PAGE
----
Rape, Race, and Silence

Truly appalling report here discussing a horrific crime: a Haitian woman at Dunbar Village housing project in Florida was gang-raped for 3 hours by 10 teenagers, while her son was beaten. She was then forced to perform oral sex on her son, and both were temporarily blinded with bleach. What’s even worse is that (a) although the walls were paper-thin, nobody responded to the screams; (b) nobody called the police or helped them get to the hospital–they walked, blinded and bloody, on their own; (c) although only a few of the perpetrators have been caught, there has apparently been very little media attention. This is the sort of crime that would be on the front page of every paper and running round the clock on TV, if the woman was white. But there are some tricky issues here, concerning what gets noticed. As What About Our Daughters notes, it’s specifically black crime against blacks that is most ignored. If the victim is black and the assailants are white (as in the Duke rape case), black activists like Sharpton and Jackson can be counted on to get involved. But as she also notes, race is still relevant in a case like this (and not just because if the victim had been white it would have been a national scandal)– e.g. there’s a good case to be made that the degree to which Dunbar Village has been allowed to fall into a lawless state is due to its racial makeup. It’s also worth noting the apparent silence from many feminist organizations. In general, there’s so many people not speaking out who I’d expect to speak out that a part of me can’t help wondering: is there something I’m missing here? Please do fill me in if so. Got this story via The F-Word.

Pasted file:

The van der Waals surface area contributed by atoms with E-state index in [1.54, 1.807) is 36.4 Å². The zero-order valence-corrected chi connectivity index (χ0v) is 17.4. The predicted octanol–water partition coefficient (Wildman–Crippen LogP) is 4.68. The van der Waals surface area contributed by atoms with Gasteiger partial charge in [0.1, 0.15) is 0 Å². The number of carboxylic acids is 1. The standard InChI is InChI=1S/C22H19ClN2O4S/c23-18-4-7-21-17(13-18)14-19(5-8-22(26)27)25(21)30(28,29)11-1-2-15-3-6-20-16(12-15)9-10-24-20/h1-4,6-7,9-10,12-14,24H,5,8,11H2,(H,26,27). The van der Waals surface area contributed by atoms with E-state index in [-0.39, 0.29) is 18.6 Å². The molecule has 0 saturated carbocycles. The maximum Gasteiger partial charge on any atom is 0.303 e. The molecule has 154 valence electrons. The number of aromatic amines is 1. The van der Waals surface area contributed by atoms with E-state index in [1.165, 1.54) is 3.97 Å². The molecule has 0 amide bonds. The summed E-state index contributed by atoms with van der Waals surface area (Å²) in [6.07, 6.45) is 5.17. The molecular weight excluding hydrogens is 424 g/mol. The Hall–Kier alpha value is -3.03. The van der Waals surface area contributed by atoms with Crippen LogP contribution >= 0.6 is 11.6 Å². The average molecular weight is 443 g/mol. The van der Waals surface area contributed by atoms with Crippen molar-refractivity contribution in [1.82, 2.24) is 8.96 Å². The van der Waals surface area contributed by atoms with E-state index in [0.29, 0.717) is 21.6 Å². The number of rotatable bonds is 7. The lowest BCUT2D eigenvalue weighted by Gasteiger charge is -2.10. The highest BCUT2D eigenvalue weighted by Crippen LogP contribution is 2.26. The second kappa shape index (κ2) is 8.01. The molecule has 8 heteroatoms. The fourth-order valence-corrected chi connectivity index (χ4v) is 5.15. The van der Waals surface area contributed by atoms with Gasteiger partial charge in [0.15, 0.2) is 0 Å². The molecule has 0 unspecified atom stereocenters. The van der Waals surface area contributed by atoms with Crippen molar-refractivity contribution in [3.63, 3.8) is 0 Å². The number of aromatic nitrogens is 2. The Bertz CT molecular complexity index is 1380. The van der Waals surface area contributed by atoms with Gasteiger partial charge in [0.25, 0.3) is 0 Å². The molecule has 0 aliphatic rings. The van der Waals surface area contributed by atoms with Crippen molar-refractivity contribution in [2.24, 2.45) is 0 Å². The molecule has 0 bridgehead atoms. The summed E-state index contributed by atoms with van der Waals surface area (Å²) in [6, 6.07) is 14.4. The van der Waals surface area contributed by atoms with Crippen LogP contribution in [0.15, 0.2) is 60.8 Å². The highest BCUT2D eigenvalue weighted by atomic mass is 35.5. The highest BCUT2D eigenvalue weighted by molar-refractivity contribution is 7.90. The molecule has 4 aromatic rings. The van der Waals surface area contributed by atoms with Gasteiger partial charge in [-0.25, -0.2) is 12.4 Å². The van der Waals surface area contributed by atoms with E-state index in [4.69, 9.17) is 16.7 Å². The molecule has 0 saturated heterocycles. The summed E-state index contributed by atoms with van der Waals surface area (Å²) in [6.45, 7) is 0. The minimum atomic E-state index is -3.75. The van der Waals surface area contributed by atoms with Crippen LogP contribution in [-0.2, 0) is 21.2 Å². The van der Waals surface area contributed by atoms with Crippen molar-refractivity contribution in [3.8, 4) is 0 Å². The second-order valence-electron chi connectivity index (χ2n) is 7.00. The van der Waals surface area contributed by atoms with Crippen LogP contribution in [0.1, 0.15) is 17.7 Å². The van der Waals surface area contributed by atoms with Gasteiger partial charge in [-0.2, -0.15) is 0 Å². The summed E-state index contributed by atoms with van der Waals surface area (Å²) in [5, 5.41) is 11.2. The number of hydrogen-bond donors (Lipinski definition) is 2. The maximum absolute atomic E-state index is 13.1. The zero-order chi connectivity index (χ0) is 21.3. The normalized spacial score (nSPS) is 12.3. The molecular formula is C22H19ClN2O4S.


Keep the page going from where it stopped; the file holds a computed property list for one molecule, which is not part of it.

Update: There’s an excellent post by brownfemipower at Women of Color Blog, responding to the “solution” offered by Gem at What About Our Daughters (raze the Dunbar project to the ground).